Post-mortem. After-action review. Debrief. Retrospective. Whatever term you use to describe it, taking the time to go over what worked on a project and what did not can often be invaluable.
“They enable project managers, teams, and organizations to evaluate and learn from past experiences,” says Susanne Madsen, project leadership coach and author of The Power of Project Leadership. “A big part of maturing as an organization is understanding what we are doing well and where we could improve. How many of our projects are successes? How many fail, and how do we measure that?”
“If we don’t review our projects at the end and conclude on them, we have no structured way of understanding how we are doing as an organization and improving on our situation,” Madsen adds.
Post-mortems are not only valuable in avoiding repeated missteps on future projects, but they can also uncover sources of productivity, reveal best practices, and keep IT morale high. Making sure everyone understands the whats, whens, whos, whys, and hows of post-mortems is the first step in institutionalizing these after-action steps in the organization.
[ Counterpoint: If you’re following the agile methodology, you’re learning and iterating daily. Read also: Agile project management, explained and Traditional IT postmortems are dead in the agile age.]
What is an IT post-mortem?
“A post-mortem is an opportunity for all constituents involved in a project to get together to discuss what did and did not work well on the project, and what can be learned from successes and mistakes,” says Mark Broome, chief data officer at the Project Management Institute (PMI).
Ideally, the post-mortem covers all aspects of the project, says Broome. That will include, but not be limited to, financials, technical design and solution, communication, team structure and competencies, sourcing, schedules, risk management, team dynamics, collaboration, and deficiencies.
Why should IT organizations conduct post-mortems?
“The learnings from a post-mortem allow the organization to improve when performing future projects. Post-mortems are incredibly important contributors to a learning organization,” says Broome. “If teams bypass a post-mortem, they are likely doomed to repeat the same mistakes. Past is often prologue, particularly in project management.”
“The future is just as predictable in IT as in the real world,” says Ryan Scott, chief technology officer, product and integrations at DNA Behavior International. “The after-action review is critical to flush out the root cause of issues, calm down everyone that might still be amped up, and resolve any remaining issues.”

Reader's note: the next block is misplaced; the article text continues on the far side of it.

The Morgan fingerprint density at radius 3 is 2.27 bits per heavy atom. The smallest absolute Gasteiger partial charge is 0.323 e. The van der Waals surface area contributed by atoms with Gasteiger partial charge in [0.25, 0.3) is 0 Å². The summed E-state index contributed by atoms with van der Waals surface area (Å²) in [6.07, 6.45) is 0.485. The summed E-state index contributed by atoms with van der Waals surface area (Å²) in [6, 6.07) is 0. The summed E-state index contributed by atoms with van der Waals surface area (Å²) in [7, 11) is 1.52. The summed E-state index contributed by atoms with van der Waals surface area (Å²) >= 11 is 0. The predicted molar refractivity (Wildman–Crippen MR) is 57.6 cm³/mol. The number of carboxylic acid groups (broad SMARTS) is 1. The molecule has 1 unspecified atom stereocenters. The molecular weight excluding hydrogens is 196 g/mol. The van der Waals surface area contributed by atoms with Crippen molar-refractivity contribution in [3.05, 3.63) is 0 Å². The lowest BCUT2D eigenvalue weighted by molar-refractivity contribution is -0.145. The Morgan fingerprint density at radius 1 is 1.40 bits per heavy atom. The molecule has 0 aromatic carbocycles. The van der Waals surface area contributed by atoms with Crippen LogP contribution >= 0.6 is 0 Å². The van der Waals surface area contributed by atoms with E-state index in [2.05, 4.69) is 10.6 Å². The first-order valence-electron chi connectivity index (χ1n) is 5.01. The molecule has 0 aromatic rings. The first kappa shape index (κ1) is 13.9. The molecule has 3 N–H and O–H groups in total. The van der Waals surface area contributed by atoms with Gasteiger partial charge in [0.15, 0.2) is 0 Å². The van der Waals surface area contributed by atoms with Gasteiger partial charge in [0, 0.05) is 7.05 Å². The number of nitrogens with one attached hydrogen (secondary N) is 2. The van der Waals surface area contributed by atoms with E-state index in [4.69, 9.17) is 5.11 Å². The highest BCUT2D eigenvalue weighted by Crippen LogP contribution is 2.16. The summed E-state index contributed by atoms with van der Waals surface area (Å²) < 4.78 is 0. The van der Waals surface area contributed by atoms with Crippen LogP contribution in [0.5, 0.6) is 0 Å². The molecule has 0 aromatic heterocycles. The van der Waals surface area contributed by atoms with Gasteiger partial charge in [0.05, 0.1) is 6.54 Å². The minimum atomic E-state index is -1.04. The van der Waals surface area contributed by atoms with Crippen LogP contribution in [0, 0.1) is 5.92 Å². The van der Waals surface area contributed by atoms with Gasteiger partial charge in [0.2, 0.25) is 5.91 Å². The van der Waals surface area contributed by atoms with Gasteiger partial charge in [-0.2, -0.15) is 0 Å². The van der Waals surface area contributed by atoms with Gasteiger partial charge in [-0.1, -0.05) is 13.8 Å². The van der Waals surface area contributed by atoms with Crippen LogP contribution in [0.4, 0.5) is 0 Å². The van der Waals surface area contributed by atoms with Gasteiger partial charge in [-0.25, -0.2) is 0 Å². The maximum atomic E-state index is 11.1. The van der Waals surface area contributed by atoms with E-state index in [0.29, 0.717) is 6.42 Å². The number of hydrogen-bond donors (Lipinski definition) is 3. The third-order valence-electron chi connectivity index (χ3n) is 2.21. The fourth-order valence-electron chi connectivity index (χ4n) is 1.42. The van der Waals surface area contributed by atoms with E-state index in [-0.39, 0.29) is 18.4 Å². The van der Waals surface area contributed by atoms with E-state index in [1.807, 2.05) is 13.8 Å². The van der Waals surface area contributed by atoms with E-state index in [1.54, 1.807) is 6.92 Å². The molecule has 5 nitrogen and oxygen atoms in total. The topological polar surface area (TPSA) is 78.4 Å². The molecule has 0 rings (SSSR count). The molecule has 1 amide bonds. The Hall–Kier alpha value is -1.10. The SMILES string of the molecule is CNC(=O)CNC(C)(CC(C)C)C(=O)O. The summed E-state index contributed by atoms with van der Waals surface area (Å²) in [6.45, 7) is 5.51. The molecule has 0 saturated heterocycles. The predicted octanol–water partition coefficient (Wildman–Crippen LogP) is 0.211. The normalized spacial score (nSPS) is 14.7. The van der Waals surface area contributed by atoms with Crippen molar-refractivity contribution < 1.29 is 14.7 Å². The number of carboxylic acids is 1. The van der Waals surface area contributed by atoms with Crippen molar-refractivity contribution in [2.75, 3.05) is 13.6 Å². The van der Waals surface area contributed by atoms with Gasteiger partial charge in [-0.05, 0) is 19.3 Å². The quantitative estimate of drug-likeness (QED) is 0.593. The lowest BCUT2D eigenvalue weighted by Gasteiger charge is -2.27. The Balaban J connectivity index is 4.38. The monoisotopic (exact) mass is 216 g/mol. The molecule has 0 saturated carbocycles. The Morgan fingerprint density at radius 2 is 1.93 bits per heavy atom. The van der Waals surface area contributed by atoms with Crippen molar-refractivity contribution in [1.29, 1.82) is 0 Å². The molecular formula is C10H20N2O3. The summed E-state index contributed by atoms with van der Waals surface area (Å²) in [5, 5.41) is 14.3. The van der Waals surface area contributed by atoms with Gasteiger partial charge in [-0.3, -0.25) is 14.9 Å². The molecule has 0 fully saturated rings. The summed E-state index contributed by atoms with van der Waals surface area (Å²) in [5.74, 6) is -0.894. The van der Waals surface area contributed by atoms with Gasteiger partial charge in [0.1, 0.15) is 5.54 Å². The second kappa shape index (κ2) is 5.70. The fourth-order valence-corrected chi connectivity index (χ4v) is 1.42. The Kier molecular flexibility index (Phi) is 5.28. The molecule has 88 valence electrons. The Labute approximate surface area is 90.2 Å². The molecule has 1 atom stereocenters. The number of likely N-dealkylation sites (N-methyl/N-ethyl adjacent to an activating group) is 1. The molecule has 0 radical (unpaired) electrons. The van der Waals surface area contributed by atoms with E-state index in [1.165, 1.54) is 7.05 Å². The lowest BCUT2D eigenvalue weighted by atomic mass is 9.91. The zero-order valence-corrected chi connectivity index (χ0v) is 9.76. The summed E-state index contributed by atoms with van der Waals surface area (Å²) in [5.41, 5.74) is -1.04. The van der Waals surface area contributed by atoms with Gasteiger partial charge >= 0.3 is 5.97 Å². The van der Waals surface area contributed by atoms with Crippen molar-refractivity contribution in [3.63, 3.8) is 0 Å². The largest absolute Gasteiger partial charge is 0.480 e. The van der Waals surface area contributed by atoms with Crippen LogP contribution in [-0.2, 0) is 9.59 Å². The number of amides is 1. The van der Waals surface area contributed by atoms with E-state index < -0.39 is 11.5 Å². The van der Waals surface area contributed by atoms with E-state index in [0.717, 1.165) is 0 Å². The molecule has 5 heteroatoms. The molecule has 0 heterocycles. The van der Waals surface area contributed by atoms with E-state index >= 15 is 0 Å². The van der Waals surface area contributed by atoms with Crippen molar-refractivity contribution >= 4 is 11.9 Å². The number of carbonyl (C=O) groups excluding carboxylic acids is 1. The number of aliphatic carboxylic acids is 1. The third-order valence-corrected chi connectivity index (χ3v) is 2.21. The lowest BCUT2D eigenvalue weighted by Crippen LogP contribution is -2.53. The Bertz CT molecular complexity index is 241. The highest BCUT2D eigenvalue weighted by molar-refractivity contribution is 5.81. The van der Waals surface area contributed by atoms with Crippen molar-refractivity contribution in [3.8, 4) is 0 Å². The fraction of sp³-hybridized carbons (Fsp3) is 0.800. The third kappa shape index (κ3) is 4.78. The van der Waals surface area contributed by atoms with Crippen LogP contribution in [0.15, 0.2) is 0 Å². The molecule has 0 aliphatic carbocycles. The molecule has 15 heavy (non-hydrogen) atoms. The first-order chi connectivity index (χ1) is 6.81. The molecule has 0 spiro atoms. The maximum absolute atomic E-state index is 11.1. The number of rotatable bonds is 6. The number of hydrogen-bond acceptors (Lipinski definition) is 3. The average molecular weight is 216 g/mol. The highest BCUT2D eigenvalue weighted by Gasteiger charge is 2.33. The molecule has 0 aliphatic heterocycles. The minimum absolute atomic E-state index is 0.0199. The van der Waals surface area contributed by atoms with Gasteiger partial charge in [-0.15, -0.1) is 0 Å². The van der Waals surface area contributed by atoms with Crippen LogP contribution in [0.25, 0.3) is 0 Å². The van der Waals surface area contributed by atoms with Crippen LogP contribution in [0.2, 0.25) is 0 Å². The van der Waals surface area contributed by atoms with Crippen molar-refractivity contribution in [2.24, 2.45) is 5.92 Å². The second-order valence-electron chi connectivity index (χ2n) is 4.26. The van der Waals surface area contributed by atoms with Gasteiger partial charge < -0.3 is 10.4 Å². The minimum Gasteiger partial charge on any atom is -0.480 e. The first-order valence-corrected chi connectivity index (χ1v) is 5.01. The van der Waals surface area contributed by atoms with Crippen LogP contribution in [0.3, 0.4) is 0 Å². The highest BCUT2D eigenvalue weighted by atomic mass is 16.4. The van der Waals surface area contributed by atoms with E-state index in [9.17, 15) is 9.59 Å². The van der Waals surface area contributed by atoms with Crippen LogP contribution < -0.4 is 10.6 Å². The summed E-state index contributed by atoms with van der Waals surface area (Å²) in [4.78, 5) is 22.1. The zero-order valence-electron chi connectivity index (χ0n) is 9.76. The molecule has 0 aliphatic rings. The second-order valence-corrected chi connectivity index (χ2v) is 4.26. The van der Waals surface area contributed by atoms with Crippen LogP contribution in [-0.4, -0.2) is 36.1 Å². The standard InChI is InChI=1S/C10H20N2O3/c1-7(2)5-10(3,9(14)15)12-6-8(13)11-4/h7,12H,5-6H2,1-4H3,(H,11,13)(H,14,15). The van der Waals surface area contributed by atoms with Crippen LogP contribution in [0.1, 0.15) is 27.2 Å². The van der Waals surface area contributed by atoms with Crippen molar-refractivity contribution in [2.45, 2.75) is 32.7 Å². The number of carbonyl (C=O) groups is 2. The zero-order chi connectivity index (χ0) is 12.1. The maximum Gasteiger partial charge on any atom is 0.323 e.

When should the post-mortem take place?
The short answer? “Soon enough so we don’t forget details, but also long enough to let people get some rest and clear their heads,” says Scott.
For well-defined traditional IT projects, a single post-mortem after the project is complete may be adequate. “However, if a project is truly unique with many unknowns at the onset, a more agile approach is warranted,” says Broome. “With agile, post-mortems are performed between sprints; same at program increments and at the end of projects. The goal is to uncover opportunities and issues as soon as possible and make adjustments to improve at the team, function, and organizational level.”
What should I do in a post-mortem? Who should be involved?
The scope of the project will help to define who should be involved in the post-mortem. The invite list will also depend on whether the review is for a sprint, a program increment, or the end of a large project. Agile sprint retrospectives typically involve core team members. For program increments, anyone involved during that period should be invited.
For true post-project reviews, all stakeholders should be involved, including the core team, any departments tangentially touched by the projects, and even customers. “It is important to have all necessary representation to get a 360-degree view of the project and identify any challenges, successes, and opportunities for future project work,” Broome says. It can be beneficial, particularly in a troubled or fraught project, to enlist a moderator from outside the project or outside of IT.
What should the process look like?
This depends on the IT organization. Scott likes to have an in-person meeting (with video from remote workers) led by a manager from another department. The project lead gives a brief summary of the project and areas to focus on, and then the after-action will invite the team to offer input on the project, proceeding in chronological order, from documentation to project completion.
Madsen likes to invite the core team to a workshop and ask them two questions: What did we do well? And where could we improve? The post-mortem leader will list answers on a flip chart. Key stakeholders and clients may also contribute.
For Broome, the key elements are discussing the goals of the project; calling out accomplishments, challenges, and opportunities; and deciding what communication needs to occur to get the most out of the process.
How should the results be captured or applied?
The outcome of the post-mortem should be some artifact of the project evaluation. “Basically a document stating what went well, what was delivered, what is outstanding, and what could be done better next time,” explains Madsen.
Should every project have a post-mortem?
“There is always something to be learned from every project that is best captured in post-mortems,” Broome says. “If you do not have a post-mortem, it’s a missed opportunity to learn and improve.”
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